Off-the-shelf questions for your postgame interviews


When I was on ESPN Radio, I used to hate when my producer Jason McBride would pop into my headset and say, “We have so-and-so on from the baseball game. They just won 3-1.”

Great. What am I supposed to ask the guy? I didn’t see the game – I was on the air!

Tired of getting caught unprepared, I put together some standard, off-the-shelf questions. Most of them aren’t very insightful, but at least they can get the interview started. From there, you can spontaneously ask more thoughtful questions based upon the answers you receive.

17 ready-made post game interview questions:

What was your approach on that critical at-bat?
What pitch did you hit?
What was the turning point?
How have you hit against this pitcher in the past?
How do you get ready to pinch hit?
What kind of stuff did (your starting pitcher) have tonight?
What is your scouting report on (the winning pitcher)?
What wasn’t working for (the opponent’s starting pitcher)?
When you get into a tense situation, what do you think about to stay relaxed?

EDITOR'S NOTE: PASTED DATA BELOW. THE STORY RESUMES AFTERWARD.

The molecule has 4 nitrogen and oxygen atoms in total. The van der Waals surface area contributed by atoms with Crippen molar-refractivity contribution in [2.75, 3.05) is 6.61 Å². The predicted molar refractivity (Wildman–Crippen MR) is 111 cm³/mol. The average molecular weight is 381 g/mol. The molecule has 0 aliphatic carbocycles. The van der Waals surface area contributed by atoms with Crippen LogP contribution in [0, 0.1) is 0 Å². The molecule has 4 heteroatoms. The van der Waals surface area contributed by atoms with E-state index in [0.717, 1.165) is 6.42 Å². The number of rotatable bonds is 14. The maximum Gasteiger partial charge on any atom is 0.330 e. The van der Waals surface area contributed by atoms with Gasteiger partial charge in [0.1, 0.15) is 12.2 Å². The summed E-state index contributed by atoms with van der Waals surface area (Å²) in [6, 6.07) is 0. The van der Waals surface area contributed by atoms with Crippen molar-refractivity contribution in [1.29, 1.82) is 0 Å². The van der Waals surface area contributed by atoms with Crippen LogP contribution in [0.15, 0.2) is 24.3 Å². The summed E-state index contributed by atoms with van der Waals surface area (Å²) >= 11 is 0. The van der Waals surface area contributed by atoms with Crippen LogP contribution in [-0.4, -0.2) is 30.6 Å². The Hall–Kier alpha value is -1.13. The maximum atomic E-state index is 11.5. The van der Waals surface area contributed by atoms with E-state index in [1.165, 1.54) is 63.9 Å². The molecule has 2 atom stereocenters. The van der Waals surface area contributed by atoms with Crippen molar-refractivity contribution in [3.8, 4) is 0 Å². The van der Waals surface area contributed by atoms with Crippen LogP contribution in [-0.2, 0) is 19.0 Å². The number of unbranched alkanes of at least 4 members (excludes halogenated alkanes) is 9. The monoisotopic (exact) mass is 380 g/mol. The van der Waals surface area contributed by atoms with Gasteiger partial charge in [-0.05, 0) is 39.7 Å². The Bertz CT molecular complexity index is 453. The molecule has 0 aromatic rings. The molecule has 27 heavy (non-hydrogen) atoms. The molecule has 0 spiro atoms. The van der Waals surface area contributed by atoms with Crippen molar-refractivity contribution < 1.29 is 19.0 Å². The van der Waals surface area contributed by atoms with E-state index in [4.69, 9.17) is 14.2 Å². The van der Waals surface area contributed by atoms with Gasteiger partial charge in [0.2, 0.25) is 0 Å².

How did coach feel at the half?
When you were down X points, how did the team stay positive?
Which of your teammates step into leadership roles in those situations?
What has fueled your improvement as the season has progressed?
(Related) What parts of your game have you worked to improve as the season has progressed?
How important is it to get on top early?
How do you adjust to the speed (or talent) of the pro game? (For a rookie)
How do you compare the last few weeks to the way your team started the season?

What off-the-shelf questions would you add to this list?


  1. Tony Solorzano

    I’d probably add, “what was the turning point for you that put the game in hand?” or “what kind of adjustments did you make to insure a comeback like that?”
    Yeah, they sound cliche but considering you’re going to need to go off the cuff and fast, they never fail to get something out of a coach or player instrumental in the victory

  2. Will DeBoer

    I think they key is finding questions that may be canned but don’t sound it. Those first four are familiar, but they change for every situation and actually bring out good information.
    The ones to avoid are leading questions that have obvious answers like “How big was this win?” Unless the guy says “The size of a whale but not a blue whale” it’s going to sound forced. Let the interview go where the athlete takes it instead of where you want it.

  3. Keys To Great Pre and Post-Game Interviews | Sportscasters Talent Agency of America

    […] You might also keep a list of canned questions. I listed many examples in my post, Standard questions for your post-game interviews. […]

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